Why Is It So Hard for Politicians to Be on the Right Side of the Central Park Five Case?
After receiving criticism, Sen. Amy Klobuchar (D-Minn.) announced through her campaign that she will be returning funds donated to her by Central Park Five prosecutor Linda Fairstein. Fairstein has been criticized harshly as recent events, including Ava DuVernay’s When They See Us, which dramatized the lives of the men accused and exonerated of the murder, have led to a reexamination of the case.
The Central Park Five case centers around Antron McCray, Kevin Richardson, Yusef Salaam, Raymond Santana, and Korey Wise, whose convictions for the murder of a jogger were vacated in 2002.
Fairstein donated a total of $1,000 to Klobuchar in March 2019, according to the Federal Election Commission. The Guardian first reported the donation.
A Klobuchar spokesperson told CNN that the campaign would give back Fairstein’s donation, “The campaign shouldn’t have accepted this contribution and we’re returning it.”
Candidate and former mayor of New York City, Michael Bloomberg has also been criticized recently for his position on the Central Park Five case. A CBS News reporter asked Bloomberg on the campaign trail in Montgomery, Ala. about his earlier support for the prosecutors and police when he said they “acted in good faith” when prosecuting the men now known as “The Exonerated Five.”
Bloomberg said in response, “I really have no idea. I’ve read in the paper, I’ve been away from government for a long time. So apparently, the courts have ruled that they did not commit it, commit a crime, and that’s the final word and we just have to accept that. It isn’t a question of what anybody believes.”
But, it is important to note that Bloomberg was mayor when the men were exonerated and when they sued the city for mishandling the case, which was settled for $6 million. DuVernay expressed her disappointment in Bloomberg, saying in a tweet, “Sir. This will not work in 2020. The non-answers. The evasion. No, sir. Take the next opportunity to be clear about what you knew, what you did and what you did not do in this case.”
“I really can’t respond.”
“I don’t remember.”
“Go read up on it.”
Sir. This will not work in 2020. The non-answers. The evasion. No, sir. Take the next opportunity to be clear about what you knew, what you did and what you did not do in this case.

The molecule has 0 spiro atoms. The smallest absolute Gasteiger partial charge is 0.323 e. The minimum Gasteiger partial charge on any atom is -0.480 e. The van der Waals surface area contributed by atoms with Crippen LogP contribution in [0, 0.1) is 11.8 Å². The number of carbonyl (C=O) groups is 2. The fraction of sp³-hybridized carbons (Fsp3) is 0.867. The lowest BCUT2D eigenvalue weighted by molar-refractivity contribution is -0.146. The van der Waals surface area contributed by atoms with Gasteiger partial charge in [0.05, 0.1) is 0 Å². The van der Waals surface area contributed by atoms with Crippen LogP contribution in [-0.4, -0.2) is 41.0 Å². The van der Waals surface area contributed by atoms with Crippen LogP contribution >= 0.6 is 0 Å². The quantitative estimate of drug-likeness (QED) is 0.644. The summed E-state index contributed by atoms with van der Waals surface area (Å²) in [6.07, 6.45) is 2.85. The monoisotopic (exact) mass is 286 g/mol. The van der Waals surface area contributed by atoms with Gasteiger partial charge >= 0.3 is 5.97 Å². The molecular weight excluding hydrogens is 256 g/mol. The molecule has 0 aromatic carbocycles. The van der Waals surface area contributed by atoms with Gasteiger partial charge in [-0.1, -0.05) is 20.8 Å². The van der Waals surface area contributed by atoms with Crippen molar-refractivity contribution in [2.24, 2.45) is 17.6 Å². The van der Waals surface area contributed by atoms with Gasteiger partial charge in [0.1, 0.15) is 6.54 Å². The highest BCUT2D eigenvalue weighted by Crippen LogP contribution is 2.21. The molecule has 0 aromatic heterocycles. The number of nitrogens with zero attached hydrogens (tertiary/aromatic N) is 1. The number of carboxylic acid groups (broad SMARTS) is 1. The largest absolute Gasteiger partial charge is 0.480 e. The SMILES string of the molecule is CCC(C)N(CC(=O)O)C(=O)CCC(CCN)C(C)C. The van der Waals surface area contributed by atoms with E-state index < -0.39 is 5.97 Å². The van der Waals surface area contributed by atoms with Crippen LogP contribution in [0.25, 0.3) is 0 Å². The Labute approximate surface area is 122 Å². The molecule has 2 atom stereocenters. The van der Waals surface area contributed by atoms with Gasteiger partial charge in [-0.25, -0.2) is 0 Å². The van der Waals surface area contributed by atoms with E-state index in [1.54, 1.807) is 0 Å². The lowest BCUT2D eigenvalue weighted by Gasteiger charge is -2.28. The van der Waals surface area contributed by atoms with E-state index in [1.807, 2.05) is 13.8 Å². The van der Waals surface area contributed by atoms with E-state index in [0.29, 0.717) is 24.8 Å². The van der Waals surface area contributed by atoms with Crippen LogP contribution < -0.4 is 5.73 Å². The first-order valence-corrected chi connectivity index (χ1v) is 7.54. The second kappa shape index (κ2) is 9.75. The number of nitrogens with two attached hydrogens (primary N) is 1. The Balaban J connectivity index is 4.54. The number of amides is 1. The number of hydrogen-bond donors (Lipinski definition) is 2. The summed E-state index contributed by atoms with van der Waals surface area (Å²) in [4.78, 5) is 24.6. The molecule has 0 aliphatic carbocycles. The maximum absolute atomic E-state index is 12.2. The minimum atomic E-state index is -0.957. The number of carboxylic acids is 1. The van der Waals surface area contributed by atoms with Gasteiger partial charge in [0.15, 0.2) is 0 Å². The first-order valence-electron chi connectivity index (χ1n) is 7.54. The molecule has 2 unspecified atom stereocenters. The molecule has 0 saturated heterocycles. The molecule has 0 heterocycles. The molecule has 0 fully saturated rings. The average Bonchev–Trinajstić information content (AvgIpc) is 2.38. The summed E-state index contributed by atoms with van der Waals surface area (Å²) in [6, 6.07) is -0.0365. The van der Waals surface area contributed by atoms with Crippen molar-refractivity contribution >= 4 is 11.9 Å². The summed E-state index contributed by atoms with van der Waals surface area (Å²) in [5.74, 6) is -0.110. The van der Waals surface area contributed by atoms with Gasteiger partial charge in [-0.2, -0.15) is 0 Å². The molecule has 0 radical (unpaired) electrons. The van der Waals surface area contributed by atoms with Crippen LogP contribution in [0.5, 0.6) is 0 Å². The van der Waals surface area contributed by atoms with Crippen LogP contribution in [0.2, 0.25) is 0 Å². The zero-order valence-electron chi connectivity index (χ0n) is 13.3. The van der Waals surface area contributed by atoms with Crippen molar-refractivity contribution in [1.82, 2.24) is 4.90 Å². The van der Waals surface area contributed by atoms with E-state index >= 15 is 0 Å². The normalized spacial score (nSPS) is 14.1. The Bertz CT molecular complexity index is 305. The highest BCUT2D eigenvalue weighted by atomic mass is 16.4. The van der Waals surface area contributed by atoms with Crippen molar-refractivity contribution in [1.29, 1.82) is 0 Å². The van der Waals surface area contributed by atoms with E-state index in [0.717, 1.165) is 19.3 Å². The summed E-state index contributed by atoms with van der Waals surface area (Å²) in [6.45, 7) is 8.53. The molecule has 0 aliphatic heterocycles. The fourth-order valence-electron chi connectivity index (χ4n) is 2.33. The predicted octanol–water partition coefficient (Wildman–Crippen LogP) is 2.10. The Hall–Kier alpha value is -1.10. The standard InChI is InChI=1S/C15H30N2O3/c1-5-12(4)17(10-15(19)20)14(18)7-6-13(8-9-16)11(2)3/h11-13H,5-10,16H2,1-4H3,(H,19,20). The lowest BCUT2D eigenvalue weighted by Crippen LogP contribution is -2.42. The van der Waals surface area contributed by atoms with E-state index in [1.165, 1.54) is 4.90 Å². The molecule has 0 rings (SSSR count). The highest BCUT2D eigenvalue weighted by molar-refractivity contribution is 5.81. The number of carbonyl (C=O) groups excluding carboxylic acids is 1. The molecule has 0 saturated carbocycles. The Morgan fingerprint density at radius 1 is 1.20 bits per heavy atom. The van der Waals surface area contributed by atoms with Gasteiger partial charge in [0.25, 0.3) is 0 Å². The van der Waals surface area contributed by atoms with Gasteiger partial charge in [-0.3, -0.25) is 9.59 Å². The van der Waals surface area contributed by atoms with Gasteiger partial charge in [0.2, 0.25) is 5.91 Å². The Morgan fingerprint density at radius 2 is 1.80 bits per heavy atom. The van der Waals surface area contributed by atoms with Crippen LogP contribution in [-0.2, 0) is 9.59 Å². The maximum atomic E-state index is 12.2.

A happy new year warning. https://t.co/unZOaUF4zD
— Ava DuVernay (@ava) January 1, 2020
Later, Bloomberg walked back his earlier comments, telling Essence in an exclusive statement: “I believe, and the DNA shows, that these men were in jail and endured long sentences for a crime they did not commit. I understand that this case and so many like it are about the lives that were affected and the lasting scars left on individuals, families, and communities.
The statement continued, “When the police made tragic mistakes when I was mayor of New York, I met with families, spoke at funerals, and the city settled cases. Today, I, like many others, benefit from a better understanding of how we should respond to and rectify injustice when it occurs. This case and others like it show how people, most often people of color, in our country have been unjustly incarcerated and that’s why, as president, I will lead a major effort to overhaul the criminal justice system where it is broken and biased.”
And, of course, then there’s Donald Trump who infamously took out an ad in the New York papers calling for the execution of the innocent men at the time they were arrested. “You have people on both sides of [the case],” Trump said at the White House in June of last year. “They admitted their guilt.”
The Exonerated Five, some of whom were still children when they were prosecuted and forced into confessions, were always innocent. But corrupt policing and prosecuting stole years of their lives that they spent in jail, simply because they happened to be black and in Central Park on the night of a crime. That politicians cannot clearly see the right and wrong in this case more than a decade after they were cleared is troubling.